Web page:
George Fenn.

George Alfred Henty: The Story of an Active Life





In visiting Sinigaglia, a place associated with such names as the above, he fully expected to revel in the picturesque; but he found that the Italians, troubled as they are with such terrible epidemic visitations, have grown to pay greater respect to sanitary measures than did their ancestors, and in consequence ancient ruins with their echoes of the past do not receive the respect we pay to them in England. He found one grand old citadel, but the Italians had been behaving to it like Vandals, or, to be more familiar of speech, like our honest old British churchwardens when they distribute whitewash. Other ruins, such as nowadays we place under the care of some learned society, he found had been patched up and turned to some useful purpose.

The fair was in full force, but by no means English-looking. There were no roundabouts, either steam or worked by expectant boys in return for an occasional ride; no swings, no dramatic shows, no giants, no fat or spotted ladies, no freaks such as our American friends accustomed to Saint Barnum of show fame rejoice to see, no music, no noise. It did not seem at all like a fair; but he found other attractions in the large town of about twenty-three thousand inhabitants, which was built as a fort about a third of a mile from the almost tideless sea, which, after the fashion of Venice, was connected therewith by a wide and deep canal. This canal offered passage for good-sized vessels, and ran up right through the town, all of which was very interesting from a commercial point of view; but it was the middle of hot August, and the place had a greater attraction for our traveller because it happened to be one of the most fashionable watering-places of eastern Italy. Henty here draws attention to the great advantage the Italians possess in living on a sea like the Mediterranean, where bathing-places can be erected, and where at all times there is a sufficient depth of water to enable one so desirous, to have a plunge without having to go lumbering out in one of the miserable rickety boxes on wheels which we call bathing-machines.

The same advantages are offered in the harbour of Ancona, at which town, at this period, Henty was making his head-quarters. Here he found floating baths represented by a chamber of about fifteen feet square, into which the sea had free ingress, and also a larger bath big enough for a swim, while if one were so disposed there was egress to the sea.

To return to Sinigaglia: seeing that it was fair time the streets were furnished with awnings to keep off the sun, and the place was after all very attractive, with its streets filled with women displaying their baskets of goods for sale. Being a f?te day the peasantry had flocked in from the surrounding country in their best and most picturesque costumes of bright colours and snowy white, with their hair carefully dressed in a peculiar fashion, and a plentiful display of gold necklaces or ear-rings. Their dark hair, warm complexions, and large dark eyes all tended to form a very attractive scene.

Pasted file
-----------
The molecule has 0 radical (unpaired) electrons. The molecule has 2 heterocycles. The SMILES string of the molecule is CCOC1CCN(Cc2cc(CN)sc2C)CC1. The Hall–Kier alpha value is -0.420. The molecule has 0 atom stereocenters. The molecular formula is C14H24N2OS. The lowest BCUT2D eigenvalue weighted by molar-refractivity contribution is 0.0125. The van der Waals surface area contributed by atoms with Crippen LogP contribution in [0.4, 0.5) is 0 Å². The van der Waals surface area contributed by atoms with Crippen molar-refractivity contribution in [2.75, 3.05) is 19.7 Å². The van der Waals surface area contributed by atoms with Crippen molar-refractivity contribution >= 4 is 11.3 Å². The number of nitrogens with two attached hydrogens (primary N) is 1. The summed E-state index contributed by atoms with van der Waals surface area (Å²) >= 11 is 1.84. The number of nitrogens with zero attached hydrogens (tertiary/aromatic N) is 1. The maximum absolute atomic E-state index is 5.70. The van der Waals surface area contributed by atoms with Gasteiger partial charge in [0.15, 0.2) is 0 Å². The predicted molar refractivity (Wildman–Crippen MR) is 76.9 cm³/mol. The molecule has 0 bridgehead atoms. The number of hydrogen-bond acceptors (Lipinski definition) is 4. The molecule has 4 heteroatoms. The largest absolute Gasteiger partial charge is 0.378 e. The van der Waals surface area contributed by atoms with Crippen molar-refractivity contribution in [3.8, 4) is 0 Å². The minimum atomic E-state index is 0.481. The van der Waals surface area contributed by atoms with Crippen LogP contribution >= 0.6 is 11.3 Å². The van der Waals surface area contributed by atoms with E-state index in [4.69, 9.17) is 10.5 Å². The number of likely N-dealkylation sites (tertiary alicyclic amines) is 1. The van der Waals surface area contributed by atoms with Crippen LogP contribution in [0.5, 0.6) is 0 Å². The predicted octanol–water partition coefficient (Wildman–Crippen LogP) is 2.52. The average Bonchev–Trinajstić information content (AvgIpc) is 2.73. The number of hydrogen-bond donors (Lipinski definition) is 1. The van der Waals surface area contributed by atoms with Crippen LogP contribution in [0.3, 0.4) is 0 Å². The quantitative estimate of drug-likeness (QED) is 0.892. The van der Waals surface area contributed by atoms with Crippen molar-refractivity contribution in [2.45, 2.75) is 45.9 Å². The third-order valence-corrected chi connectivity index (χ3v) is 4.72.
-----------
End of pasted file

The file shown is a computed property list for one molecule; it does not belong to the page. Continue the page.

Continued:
Henty however always displayed a mind receptive of anything connected with utility.

As a rule he looked out for matters concerning sanitation, and while he condemned the vandalism, he had a word to say here respecting the purifying effect of whitewash. But in a place like this, so intimately associated with the old and historical, it is amusing to find that he takes a walk round the outskirts of the ancient city, and very unpoetically notes that the hills about Sinigaglia would gladden the heart of a London brickmaker if they could be dropped down in the neighbourhood of the metropolis. It stands to reason that he must have had Southall in his eye, for he says that the Sinigaglia hills are entirely composed of fine brick clay of apparently unlimited depth and extent.

As far as the fair was concerned, Henty writes soon after from Rimini most poetic of names! that he was glad that he went back to Ancona for the fair in that town, for it differed entirely from that at Sinigaglia, in that it was especially lively, amusing, and attractive.

The fair, he says, begins where Ancona ceases. The attractions were almost entirely devoted to the young, so that for the time being the place was turned into an attractive toy-land. The Grand Promenade of Ancona, in the neighbourhood of the sea, and planted with rows of trees, was the centre of interest. The fair stalls, which were most abundant, were small, but were made most attractive. Each had its speciality, and was, of course, thronged with eager, bright-eyed children. One contained drums only; the next military toys, small swords, guns and pistols; the next would be all small carts; then came one with dolls furniture, most neatly made in japanned tin or iron. A little farther on the stalls were filled with the noisy playthings so dear to childrens hearts whistles, trumpets, accordions, and rattles of the most ingenious construction and maddening power. Then, again, there were stalls displaying the ingenuity and delicacy of Italian taste, where they sold only dolls head-dresses, the most jaunty little caps, hats, and veils conceivable, quite an equipment, in fact, for the heads of a whole troop of little fairies.